What should I look out for when shooting a Dinner & Dance event?


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adlee

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Aug 11, 2007
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sidewaysphotographique.com
#1
Hi,

I will be shooting at a Dinner & Dance event in the next couple of days.
Location is at a ballroom and I will doing it with a Nikon D80 / f2.8 17-50mm / Speedlight SB-600

I would like to seek some advice on what to look out for during the shoot - in terms of:
1. the usage of flash (I have an Omni Bounce and foam paper to serve as a light reflector)
2. the optimized settings with the above equipments
3. What are the To-Dos and Not-To-Dos.

Thanks much.
 

Flashbulb

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Jun 20, 2008
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#2
no such thing as enough batteries. You be surprised just how fast the flash flats out during wedding.

be ready to shoot thousands but down to like 40 plus for photoshop and final delivery.

backup camera is a must.
 

nikkie

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Jan 7, 2005
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#3
since you have taken up the task, it means you know how best to operate.
one advise: look out for the VIPs, the pretty gals, the various expressions and capture them.
 

Octarine

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Jan 3, 2008
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Pasir Ris
#4
I would like to seek some advice on what to look out for during the shoot - in terms of:
1. the usage of flash (I have an Omni Bounce and foam paper to serve as a light reflector)
2. the optimized settings with the above equipments
3. What are the To-Dos and Not-To-Dos.
Basically you need to know about "Can" and "Cannot" of your equipment under the D&D room conditions.
I suggest going there one day earlier and check the light conditions and the basic colour tone in the location. Take test shots to see how much flash output is needed and what your maximum flash range is. Try different bounce settings (ceiling, walls, card adjustments). Get an ExpoDisk or similar tool to adjust your camera's white balance. Maybe you'll need colour gels to adjust your flash colour tone. Check the DOF with the aperture settings you want to use so that you know how to take group pictures. Target is to get some average settings ready in advance so that you can focus on the people and action.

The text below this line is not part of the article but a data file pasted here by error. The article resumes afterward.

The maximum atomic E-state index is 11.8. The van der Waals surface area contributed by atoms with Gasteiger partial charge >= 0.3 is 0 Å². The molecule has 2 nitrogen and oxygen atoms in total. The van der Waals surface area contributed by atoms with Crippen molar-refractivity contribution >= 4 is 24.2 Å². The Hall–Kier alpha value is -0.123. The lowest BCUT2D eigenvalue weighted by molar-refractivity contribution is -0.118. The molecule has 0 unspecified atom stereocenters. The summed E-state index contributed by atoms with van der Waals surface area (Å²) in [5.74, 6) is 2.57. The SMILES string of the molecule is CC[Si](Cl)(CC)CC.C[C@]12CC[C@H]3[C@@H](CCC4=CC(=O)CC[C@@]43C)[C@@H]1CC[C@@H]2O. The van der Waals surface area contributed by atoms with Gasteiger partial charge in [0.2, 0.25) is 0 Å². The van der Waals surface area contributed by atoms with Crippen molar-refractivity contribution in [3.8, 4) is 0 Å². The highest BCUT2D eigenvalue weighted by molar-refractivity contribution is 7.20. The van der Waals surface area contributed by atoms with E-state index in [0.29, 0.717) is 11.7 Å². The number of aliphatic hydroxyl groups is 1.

Have your equipment ready for usage (batteries, filters, bags, tripod etc.)
Next, make yourself familiar with the event. Know the schedule and details so that you know where to position yourself to get the best pics. But also look 'behind the scenes' where people don't expect you. Get some unusual angles but have the standard pictures and poses all in.
Hope that helps.
 

calebk

Senior Member
Jul 25, 2006
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Clementi
#5
no such thing as enough batteries. You be surprised just how fast the flash flats out during wedding.

be ready to shoot thousands but down to like 40 plus for photoshop and final delivery.

backup camera is a must.
Yeap, flash batteries are always running flat when you need them most. Get at least a set of spares, two sets to be absolutely safe. In order to make your flash work more efficiently, shoot on as wide a f/stop as you can, but remember to stop down for group images as well. I'd recommend the bounce card over the omnibounce anyday, especially in locations with high ceilings - it's just not the omni's forte.

I don't think there is really a definite hard and fast rule to how much you have to streamline the photos down to, unless the client specifically states a delivery number. Then again, even 1000 down to 40 is a mad shooting ratio of 25:1. I don't think it is very cost effective, nor very efficient work on the photographer's part.
 

zac08

Senior Member
Feb 21, 2005
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East
#6
Hi,

I will be shooting at a Dinner & Dance event in the next couple of days.
Location is at a ballroom and I will doing it with a Nikon D80 / f2.8 17-50mm / Speedlight SB-600

I would like to seek some advice on what to look out for during the shoot - in terms of:
1. the usage of flash (I have an Omni Bounce and foam paper to serve as a light reflector)
2. the optimized settings with the above equipments
3. What are the To-Dos and Not-To-Dos.

Thanks much.
As mentioned, bring PLENTY of spare batteries. 3 sets of spares if you can, and bring a rapid charger if you have one. May save you if it comes to that.

Use the flash direct and boost the ISO with a large aperture to reduce the amount of flash power required. The more you bounce or diffuse the flash, the more power it's gonna take out of the flash.

Go and have fun and try to capture some of the candids. Shoot in RAW if not confident of getting the colour balance right. Bring more memory cards too.
 

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